When I was in fourth grade, I had to do a book report and presentation on Sojourner Truth. I did a poster with a portrait or her on it. And by "I did" I mean my father, who is artistically inclined, drew it. The teacher reminded the entire class that they should be doing their own projects upon seeing my poster.
When I was in fifth grade, we had to make miniature parade floats representing an assigned state. Mine was Illinois. Everybody else used construction paper and shoe boxes. Some of the more advanced ones had paper mache. Not me. I had a wooden float with wheels, a hand-carved, wooden Abe Lincoln, three wooden boxes showing the state's natural resources and a holder for the states flower. All put together by my father while I stood there and watched. I might have helped paint. Maybe. I won the blue ribbon and got in the local newspaper.
Fast-forward 20-some years as I plan for my daughter's flower-themed first birthday. We are a little more than two weeks away from the party that my parents graciously agreed to have at their house. My father has added flowers to his already beautifully landscaped lawn. He keeps bringing up decoration possibilities such as wooden flower cut outs to put candles on (for ambiance?) and has even cut out 3-foot tall wooden replicas of the birthday invitation to paint.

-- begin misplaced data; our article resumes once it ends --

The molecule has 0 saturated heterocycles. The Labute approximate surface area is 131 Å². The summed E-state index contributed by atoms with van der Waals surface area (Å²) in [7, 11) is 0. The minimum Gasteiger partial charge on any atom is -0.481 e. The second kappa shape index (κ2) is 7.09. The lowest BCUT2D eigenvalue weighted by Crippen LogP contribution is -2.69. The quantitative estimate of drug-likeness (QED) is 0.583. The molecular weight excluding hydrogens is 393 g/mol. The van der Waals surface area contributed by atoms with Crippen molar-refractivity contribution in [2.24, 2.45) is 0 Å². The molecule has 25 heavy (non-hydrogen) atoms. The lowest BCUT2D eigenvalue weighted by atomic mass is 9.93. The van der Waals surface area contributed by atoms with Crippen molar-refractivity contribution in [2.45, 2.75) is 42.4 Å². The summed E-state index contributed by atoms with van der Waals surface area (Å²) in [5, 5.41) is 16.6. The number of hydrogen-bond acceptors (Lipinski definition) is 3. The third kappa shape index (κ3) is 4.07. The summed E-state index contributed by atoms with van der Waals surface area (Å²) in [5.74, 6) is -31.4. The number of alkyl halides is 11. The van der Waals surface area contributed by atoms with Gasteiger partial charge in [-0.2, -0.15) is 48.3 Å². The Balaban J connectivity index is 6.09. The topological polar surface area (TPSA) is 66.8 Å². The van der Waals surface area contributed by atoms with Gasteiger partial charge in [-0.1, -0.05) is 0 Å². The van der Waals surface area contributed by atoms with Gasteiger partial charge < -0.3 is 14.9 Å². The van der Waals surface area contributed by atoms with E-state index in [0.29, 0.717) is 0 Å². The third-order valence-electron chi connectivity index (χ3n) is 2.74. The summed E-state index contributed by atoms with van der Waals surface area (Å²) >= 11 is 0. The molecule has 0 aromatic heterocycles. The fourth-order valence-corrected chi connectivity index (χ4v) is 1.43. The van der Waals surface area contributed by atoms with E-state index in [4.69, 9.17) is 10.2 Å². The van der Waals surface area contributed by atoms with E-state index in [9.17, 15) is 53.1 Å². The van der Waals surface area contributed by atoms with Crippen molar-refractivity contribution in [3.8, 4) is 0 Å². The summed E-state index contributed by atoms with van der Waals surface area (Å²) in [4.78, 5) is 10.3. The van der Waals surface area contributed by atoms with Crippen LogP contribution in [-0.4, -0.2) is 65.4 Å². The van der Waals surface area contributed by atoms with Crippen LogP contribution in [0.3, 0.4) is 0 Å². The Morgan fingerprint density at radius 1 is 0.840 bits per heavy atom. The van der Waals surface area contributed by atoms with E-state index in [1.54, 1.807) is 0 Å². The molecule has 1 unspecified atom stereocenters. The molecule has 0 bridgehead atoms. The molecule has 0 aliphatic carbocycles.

He's not the only one. My mother is planning enough food to feed twice as many people as invited. She keeps offering to do this and that despite my telling her over and over again that they are doing more than enough. We are getting together this weekend to go over all of the plans and get the rest of the party supplies like balloons and a pinata (kidding, but there is a really cute flower pinata that I see everywhere that I really want to buy.)
People keep looking at me funny when I tell them about the plans for the party and that I am taking the entire week off before it to get prepared.
My response: It's not THAT bad. It's not like we are going to have ponies and clowns.
That I know of.